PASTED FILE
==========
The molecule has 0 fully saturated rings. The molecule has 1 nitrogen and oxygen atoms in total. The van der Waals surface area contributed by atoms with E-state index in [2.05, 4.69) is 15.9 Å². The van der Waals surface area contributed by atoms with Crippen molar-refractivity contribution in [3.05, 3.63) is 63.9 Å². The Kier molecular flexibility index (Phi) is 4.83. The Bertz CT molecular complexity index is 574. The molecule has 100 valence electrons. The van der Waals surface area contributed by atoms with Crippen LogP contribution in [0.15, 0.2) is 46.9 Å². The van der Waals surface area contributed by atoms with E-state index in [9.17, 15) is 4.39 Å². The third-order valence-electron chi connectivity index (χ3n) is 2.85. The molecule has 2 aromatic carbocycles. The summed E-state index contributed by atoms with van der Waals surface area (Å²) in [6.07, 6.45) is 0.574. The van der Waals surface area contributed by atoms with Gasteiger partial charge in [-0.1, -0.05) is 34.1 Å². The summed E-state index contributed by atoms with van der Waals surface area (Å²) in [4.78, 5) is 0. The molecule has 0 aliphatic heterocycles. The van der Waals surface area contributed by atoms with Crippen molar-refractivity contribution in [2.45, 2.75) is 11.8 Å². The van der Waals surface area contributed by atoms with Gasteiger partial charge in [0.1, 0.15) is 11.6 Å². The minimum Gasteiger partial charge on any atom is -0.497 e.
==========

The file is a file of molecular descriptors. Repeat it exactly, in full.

The molecule has 0 fully saturated rings. The molecule has 1 nitrogen and oxygen atoms in total. The van der Waals surface area contributed by atoms with E-state index in [2.05, 4.69) is 15.9 Å². The van der Waals surface area contributed by atoms with Crippen molar-refractivity contribution in [3.05, 3.63) is 63.9 Å². The Kier molecular flexibility index (Phi) is 4.83. The Bertz CT molecular complexity index is 574. The molecule has 100 valence electrons. The van der Waals surface area contributed by atoms with Crippen LogP contribution in [0.15, 0.2) is 46.9 Å². The van der Waals surface area contributed by atoms with E-state index in [9.17, 15) is 4.39 Å². The third-order valence-electron chi connectivity index (χ3n) is 2.85. The molecule has 2 aromatic carbocycles. The summed E-state index contributed by atoms with van der Waals surface area (Å²) in [6.07, 6.45) is 0.574. The van der Waals surface area contributed by atoms with Gasteiger partial charge in [-0.1, -0.05) is 34.1 Å². The summed E-state index contributed by atoms with van der Waals surface area (Å²) in [4.78, 5) is 0. The molecule has 0 aliphatic heterocycles. The van der Waals surface area contributed by atoms with Crippen molar-refractivity contribution in [2.45, 2.75) is 11.8 Å². The van der Waals surface area contributed by atoms with Gasteiger partial charge in [0.1, 0.15) is 11.6 Å². The minimum Gasteiger partial charge on any atom is -0.497 e.